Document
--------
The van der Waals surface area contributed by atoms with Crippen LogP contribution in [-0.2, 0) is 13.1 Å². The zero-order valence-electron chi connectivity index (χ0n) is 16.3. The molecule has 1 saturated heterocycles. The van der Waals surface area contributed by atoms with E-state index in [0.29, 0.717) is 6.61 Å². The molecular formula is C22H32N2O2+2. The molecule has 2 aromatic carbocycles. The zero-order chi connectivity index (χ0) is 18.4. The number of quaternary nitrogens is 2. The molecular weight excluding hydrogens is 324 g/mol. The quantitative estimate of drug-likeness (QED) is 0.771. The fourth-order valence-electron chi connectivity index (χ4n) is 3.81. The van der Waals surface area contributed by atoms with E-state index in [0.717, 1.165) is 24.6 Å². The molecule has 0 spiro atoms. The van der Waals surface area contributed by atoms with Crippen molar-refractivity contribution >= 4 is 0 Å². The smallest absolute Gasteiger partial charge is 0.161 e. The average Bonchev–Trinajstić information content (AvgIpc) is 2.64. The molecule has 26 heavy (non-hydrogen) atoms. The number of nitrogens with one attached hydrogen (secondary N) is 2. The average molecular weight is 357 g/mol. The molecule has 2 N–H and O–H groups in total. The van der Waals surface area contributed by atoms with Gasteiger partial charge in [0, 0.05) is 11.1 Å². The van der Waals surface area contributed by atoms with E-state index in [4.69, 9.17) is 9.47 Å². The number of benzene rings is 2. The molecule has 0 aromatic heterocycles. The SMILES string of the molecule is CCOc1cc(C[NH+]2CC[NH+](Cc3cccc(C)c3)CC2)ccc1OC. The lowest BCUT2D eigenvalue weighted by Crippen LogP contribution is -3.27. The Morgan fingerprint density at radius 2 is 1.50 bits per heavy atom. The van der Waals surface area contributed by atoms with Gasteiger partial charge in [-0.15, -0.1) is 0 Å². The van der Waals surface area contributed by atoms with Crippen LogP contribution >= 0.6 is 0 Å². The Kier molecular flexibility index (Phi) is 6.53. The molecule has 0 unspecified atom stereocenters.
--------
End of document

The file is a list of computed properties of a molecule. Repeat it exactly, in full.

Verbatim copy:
The van der Waals surface area contributed by atoms with Crippen LogP contribution in [-0.2, 0) is 13.1 Å². The zero-order valence-electron chi connectivity index (χ0n) is 16.3. The molecule has 1 saturated heterocycles. The van der Waals surface area contributed by atoms with E-state index in [0.29, 0.717) is 6.61 Å². The molecular formula is C22H32N2O2+2. The molecule has 2 aromatic carbocycles. The zero-order chi connectivity index (χ0) is 18.4. The number of quaternary nitrogens is 2. The molecular weight excluding hydrogens is 324 g/mol. The quantitative estimate of drug-likeness (QED) is 0.771. The fourth-order valence-electron chi connectivity index (χ4n) is 3.81. The van der Waals surface area contributed by atoms with E-state index in [0.717, 1.165) is 24.6 Å². The molecule has 0 spiro atoms. The van der Waals surface area contributed by atoms with Crippen molar-refractivity contribution >= 4 is 0 Å². The smallest absolute Gasteiger partial charge is 0.161 e. The average Bonchev–Trinajstić information content (AvgIpc) is 2.64. The molecule has 26 heavy (non-hydrogen) atoms. The number of nitrogens with one attached hydrogen (secondary N) is 2. The average molecular weight is 357 g/mol. The molecule has 2 N–H and O–H groups in total. The van der Waals surface area contributed by atoms with Gasteiger partial charge in [0, 0.05) is 11.1 Å². The van der Waals surface area contributed by atoms with E-state index in [4.69, 9.17) is 9.47 Å². The number of benzene rings is 2. The molecule has 0 aromatic heterocycles. The SMILES string of the molecule is CCOc1cc(C[NH+]2CC[NH+](Cc3cccc(C)c3)CC2)ccc1OC. The lowest BCUT2D eigenvalue weighted by Crippen LogP contribution is -3.27. The Morgan fingerprint density at radius 2 is 1.50 bits per heavy atom. The van der Waals surface area contributed by atoms with Gasteiger partial charge in [-0.15, -0.1) is 0 Å². The van der Waals surface area contributed by atoms with Crippen LogP contribution >= 0.6 is 0 Å². The Kier molecular flexibility index (Phi) is 6.53. The molecule has 0 unspecified atom stereocenters.